Author : Grace Franzen
In 1721 Mary Margaret Thornton is sitting in the shallows of the river when the dairy farmer’s son finds her. He rises often this early, on the breath of dawn, specifically of a purpose to find her before anyone else does. When he sees her in the water, current tugging languidly at her skirts and hair, he shudders to think what the other townsfolk would think of her. What they would do.
“I saw her again,” she says when he helps her out of the cold water, throws his coat around her. “They showed her to me. An angel who will make roads for us in the sky.”
He knows it’s useless to talk real sense to her. The only way to reach her is with her sense.
“And how can the dead know what hasn’t happened yet?” he points out. Mary Margaret Thornton’s face is a pleasant but distant one, never quite wakened from a dream. He sometimes wonders if he and the river and the townsfolk live only in her mind.
“The time and the light touch them not.” She spreads out cold white fingers from his coat, wiggles them lightly. “They cannot forget and cannot lie. And they have seen her.”
She smiles and pats his cheek. It’s a shuddering, enticing feeling whenever she looks at him, whenever she looks right through him.
“She is trying to come back to us,” she says. “My children shall give birth to angels.”
In 2721 Captain Priya El-Aleil is sitting in the chair of command, eyes closed, listening. Outside the great impenetrable windows the coldness of space drifts by, the massive explorer ship Kurosawa tied to no orbit and awaiting orders. Priya El-Aleil looks very different from Mary Margaret Thornton. The blood of giants, of stars, of comets and commanders courses through her, but right now it is the blood of Mary Margaret Thornton within her on which the captain depends. The Galactic Assembly is depending on that blood, depending on Priya El-Aleil, and she is depending on the dead. The dead will at last find what was lost.
The dead, she knows, will finally bring them back to Earth.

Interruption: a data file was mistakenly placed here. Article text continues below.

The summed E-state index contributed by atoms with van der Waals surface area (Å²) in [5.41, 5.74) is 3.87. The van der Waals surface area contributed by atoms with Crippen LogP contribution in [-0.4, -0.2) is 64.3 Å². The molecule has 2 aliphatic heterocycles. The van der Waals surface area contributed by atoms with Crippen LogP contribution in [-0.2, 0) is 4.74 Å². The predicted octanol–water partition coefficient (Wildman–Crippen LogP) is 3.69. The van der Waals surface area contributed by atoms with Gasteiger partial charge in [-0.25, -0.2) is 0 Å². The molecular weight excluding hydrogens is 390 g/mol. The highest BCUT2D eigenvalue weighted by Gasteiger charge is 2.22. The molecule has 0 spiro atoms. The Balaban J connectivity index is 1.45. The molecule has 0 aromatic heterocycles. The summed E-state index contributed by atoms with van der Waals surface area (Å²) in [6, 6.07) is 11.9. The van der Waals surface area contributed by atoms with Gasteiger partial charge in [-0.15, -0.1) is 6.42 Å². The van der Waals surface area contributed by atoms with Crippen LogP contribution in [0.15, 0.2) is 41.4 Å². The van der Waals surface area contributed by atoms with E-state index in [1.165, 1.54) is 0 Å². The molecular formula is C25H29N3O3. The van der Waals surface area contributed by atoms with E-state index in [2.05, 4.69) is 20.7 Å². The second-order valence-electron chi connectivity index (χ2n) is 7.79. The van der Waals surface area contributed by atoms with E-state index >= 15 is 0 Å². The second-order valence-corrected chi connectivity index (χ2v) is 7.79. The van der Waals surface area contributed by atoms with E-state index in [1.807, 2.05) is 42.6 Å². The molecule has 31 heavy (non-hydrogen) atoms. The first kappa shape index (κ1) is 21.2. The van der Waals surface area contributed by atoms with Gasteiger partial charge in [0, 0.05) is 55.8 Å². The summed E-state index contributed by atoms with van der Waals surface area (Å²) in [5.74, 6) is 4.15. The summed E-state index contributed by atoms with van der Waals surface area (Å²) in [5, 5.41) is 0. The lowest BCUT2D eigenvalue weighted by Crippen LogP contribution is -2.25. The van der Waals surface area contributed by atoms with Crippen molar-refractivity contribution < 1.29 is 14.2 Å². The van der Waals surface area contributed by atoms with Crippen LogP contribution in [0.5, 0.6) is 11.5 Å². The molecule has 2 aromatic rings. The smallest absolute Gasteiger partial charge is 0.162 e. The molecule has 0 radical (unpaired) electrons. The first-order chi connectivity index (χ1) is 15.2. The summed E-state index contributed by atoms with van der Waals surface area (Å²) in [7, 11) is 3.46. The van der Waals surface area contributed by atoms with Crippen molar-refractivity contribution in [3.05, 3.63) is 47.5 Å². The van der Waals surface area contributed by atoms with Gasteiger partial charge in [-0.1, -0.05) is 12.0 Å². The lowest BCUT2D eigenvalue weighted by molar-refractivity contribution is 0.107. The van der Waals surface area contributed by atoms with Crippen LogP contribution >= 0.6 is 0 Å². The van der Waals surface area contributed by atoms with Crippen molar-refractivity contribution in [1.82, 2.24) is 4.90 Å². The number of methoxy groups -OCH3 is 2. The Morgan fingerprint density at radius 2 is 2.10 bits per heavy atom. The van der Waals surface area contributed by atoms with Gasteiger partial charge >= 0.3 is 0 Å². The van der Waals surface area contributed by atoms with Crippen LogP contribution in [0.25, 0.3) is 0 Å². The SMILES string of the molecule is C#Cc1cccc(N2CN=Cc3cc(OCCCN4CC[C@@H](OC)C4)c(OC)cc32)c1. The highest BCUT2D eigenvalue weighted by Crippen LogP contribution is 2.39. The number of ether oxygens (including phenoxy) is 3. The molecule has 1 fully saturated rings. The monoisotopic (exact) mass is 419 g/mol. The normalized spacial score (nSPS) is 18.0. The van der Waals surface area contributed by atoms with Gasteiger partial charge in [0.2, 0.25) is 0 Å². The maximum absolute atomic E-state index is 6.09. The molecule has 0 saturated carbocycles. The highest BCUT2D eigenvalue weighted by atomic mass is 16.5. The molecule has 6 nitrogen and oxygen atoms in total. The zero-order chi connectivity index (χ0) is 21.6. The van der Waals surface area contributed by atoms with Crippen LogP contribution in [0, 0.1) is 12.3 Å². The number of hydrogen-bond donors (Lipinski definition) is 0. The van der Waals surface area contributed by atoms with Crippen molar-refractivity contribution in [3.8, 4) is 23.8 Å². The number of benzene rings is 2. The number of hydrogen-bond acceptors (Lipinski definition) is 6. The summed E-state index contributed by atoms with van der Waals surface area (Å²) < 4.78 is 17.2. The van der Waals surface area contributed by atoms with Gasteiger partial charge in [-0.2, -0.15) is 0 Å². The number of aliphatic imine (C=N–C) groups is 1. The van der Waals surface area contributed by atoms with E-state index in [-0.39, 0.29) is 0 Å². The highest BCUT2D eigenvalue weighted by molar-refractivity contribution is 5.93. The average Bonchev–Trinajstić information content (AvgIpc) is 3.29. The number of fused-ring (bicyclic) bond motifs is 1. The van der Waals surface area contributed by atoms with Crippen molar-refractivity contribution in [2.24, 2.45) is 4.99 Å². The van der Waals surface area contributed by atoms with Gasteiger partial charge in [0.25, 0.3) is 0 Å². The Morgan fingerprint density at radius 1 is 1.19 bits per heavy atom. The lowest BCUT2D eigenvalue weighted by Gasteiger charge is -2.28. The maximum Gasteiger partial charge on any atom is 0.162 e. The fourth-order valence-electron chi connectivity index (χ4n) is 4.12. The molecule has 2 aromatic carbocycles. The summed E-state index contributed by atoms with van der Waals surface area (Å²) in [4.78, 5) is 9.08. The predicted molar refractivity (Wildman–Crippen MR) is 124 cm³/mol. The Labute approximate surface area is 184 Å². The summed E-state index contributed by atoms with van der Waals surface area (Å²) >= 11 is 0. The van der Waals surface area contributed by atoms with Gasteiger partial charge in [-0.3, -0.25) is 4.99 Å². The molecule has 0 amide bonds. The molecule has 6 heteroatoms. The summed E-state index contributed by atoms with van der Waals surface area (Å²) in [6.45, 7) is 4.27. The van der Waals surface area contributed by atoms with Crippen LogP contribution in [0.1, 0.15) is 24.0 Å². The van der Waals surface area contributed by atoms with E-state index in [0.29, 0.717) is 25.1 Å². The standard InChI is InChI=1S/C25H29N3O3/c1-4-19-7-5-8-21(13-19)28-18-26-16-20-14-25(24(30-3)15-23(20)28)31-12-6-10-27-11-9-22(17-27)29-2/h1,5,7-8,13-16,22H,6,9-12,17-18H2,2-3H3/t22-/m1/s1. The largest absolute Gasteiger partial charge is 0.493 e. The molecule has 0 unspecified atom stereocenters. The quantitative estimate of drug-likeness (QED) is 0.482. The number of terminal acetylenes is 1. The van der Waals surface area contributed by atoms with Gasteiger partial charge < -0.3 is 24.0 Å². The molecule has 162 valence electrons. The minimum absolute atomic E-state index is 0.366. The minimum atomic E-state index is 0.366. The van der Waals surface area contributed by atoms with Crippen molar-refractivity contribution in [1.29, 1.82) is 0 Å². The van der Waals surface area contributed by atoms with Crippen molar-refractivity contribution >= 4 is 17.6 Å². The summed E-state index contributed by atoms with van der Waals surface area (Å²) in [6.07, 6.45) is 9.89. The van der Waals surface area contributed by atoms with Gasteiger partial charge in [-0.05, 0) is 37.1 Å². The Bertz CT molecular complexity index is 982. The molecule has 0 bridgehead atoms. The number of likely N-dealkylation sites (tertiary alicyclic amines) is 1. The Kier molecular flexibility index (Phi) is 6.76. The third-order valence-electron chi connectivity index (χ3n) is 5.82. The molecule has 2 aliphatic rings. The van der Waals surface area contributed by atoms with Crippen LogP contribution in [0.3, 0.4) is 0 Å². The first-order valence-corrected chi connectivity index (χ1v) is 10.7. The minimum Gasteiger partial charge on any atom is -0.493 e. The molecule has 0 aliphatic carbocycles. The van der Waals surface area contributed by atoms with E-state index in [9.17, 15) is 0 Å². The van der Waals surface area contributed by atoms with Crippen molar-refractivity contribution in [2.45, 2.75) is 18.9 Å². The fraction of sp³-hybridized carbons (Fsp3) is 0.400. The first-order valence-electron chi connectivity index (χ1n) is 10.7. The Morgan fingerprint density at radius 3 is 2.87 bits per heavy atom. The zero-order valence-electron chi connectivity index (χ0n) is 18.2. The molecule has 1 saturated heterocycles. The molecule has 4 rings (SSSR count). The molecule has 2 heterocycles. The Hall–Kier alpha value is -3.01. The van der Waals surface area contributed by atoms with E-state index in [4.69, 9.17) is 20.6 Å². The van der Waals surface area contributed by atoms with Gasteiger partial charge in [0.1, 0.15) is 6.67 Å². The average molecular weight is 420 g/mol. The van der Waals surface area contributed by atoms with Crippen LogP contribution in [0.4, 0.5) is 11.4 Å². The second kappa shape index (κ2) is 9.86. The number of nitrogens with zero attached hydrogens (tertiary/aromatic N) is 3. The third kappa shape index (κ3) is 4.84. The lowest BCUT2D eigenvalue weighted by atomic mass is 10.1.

Author : Alicia Cerra Waters
Don’t they understand that we have no room for them here? Think about it. We are on the only blue planet in a galaxy of gas giants and colossal boulders caught in orbit, most of which are about to be swallowed up by their swollen, burning suns. Anyone who doesn’t have a death wish and isn’t a complete idiot moved here a long time ago.
Well, why shouldn’t I say it? Is it my fault that those people didn’t do their homework before they settled on a planet that was about to go up in flames? They chose the places they lived. Seriously. It’s 2578. We have ways of figuring out which planets are going down and which ones are going to sustain us. And with no sustainable planet, there’s no future. If you’re old enough to remember earth, you know all about what happens when a planet dies. You remember the oceans drowning cities with poisoned water, you know all about the air giving people a goody bag full of cancers, and you know that if you wanted to get the hell off of that place you had to be strong and you had to be smart. Some people didn’t make it.
As for me, I’m not going to sit around and cry about what I saw. And let me tell you, it was a mess. People needed gas masks and special suits to go outside on the planet that gave them life. If you couldn’t afford the gear, well, that was it. You didn’t last long. I’ll spare you the gruesome details of what people who died that way looked like.
Those of us who worked hard enough could pay a space shuttle to take us away. But if you lived in a poor little country, forget it. You weren’t going anywhere unless a missionary or a bleeding heart liberal saved you because there was no way you would be able to afford the ride. Of course, people fought it. There were riots at so many shuttle launches; guards beat back masses of people who were diseased and thin and desperate, people who had nothing to lose. A few of the riots were successful, but they didn’t do any good. A lot of people were killed, and the passengers who were going to get off earth didn’t get their tickets refunded, oh no. If they couldn’t afford to pay again, tough. Those people who paid everything they had to leave earth turned into the rioters at the next shuttle launch, and if they were lucky that’s how they died. It would be better than another day on that miserable planet. But what does that matter now? Am I supposed to worry about it for the rest of my life?
I survived, and if those people stuck on the desert planets and rock planets can’t do the same, it’s not my problem. Those planets glow red in the night sky. They should have known not to land there, and now they’re paying the price. And don’t talk to me about everything those people never had. I don’t want to hear about their disadvantages anymore.
I’m here in the sunshine. I can breathe and drink clean water, and I wake up every day in a warm bed inside my big house. No one I know is unhappy. No one I know is living on a planet that’s about to be burned. Those places are far, far away. If anyone is screaming, I can’t hear them.